Florian Flade, Kristian Frigelj and Ileana Grabitz
February 23, 2016
BERLIN â€" Most of the patients of the Lukas Hospital were unaware that their hospital had fallen victim to a dangerous cyber attack. The hospital, located in the western German city of Neuss, had to deal with an unprecedented and unexpected catastrophe after hackers managed to smuggle a Trojan into the hospital database via an email.
The malware threatened to encrypt all data, which forced the hospital to turn off every single server and computer in its system. The hospital received a clear message from the still-unknown attackers: You will only be given the code to decipher the encryption if you pay a ransom. A real hostage situation â€" albeit a digital one.
Experts are constantly warning us about the dangers the Internet can pose. And Neuss is not the only hospital to have suffered such a fate, with several other German hospitals reported to be the victims of hacker attacks in the last few weeks. It seems that the immediate crisis management was successful, seeing as there are no indications that sensible data has been taken forcibly.
But these incidents give rise to fear of a particular kind, cyber threats worthy of a science fiction drama: the evil pharmaceutical company that steals patientsâ€™ data for their own benefit; the faceless criminals that steal data of famous patients to blackmail them for millions; the hackers able to turn respiratory or anaesthetic machines off via remotely controlled programs. â€œData protection is not present in many of our hospitals,â€ says Karl Lauterbach, spokesperson for health policies of Germany's Social Democratic party. â€œIt is actually surprising that nothing major has happened yet.â€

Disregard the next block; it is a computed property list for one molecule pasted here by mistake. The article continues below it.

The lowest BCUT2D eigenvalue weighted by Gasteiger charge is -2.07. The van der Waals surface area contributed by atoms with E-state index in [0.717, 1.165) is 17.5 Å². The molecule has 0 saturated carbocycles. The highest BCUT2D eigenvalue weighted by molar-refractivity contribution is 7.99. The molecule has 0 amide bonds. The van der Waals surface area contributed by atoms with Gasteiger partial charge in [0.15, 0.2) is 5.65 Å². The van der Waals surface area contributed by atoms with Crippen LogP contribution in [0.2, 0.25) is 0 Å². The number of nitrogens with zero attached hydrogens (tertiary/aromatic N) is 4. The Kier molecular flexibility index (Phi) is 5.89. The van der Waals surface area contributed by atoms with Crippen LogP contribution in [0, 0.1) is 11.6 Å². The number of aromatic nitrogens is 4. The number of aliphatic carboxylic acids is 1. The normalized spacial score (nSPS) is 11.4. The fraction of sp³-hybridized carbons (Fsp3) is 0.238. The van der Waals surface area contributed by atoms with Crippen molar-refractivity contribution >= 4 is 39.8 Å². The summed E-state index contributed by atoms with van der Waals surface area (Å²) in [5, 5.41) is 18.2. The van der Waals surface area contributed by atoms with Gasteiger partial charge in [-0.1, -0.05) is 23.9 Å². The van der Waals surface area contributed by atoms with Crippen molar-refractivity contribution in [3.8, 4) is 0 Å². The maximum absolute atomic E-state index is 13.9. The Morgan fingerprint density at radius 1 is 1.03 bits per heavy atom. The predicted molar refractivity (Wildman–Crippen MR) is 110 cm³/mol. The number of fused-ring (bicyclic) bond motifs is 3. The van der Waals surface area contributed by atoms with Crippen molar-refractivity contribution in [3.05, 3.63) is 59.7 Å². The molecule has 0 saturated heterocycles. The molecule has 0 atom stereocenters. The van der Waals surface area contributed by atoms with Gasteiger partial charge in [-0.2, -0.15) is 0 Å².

But the hackers are becoming more and more aggressive. Members of the software underworld are designing newer and more complex viruses, Trojans and bugs to be sold on the black market. Even criminals with very little IT experience can utilize these for extortion, data theft and sabotage. Bespoke malware can be purchased for only a few hundred euros â€" and the damage it causes can reach in the millions.
It did not take extravagant programming skills to attack the centralized computer system of the Lukas Hospital. A simple email and an encryption program attached to it were sufficient. According to information obtained by Die Welt, local law enforcement is working under the assumption that the attack was carried out with the newest version of the TeslaCrypt malware.
Pay in bitcoin
The emails sent usually only contain the date and time in the subject line, which makes it impossible for antivirus software to filter out the "infected" email. If you open the attachment, you unwittingly install a program on your computer that can take down entire systems. After this has been done, the affected party usually receives a ransom demand. If you want to regain access to all your systems and files, you are to make a transfer of a specific amount in bitcoin cryptocurrency.
Such events are increasingly causing alarm at security agencies. On Dec. 23, a cyber attack paralyzed the computer systems of 27 transformer stations in Ukraine, resulting in 700,000 people in 100 cities being left without electricity for hours. The attackers of TV5 Monde did not only take over the French TV channel's website, Facebook and Twitter accounts but also temporarily brought all broadcasting to a complete halt. A year ago, hackers operating in Kazakhstan were reported to have manipulated currency transactions for a few minutes through the "Corkow" Trojan and thereby influenced the ruble exchange rate.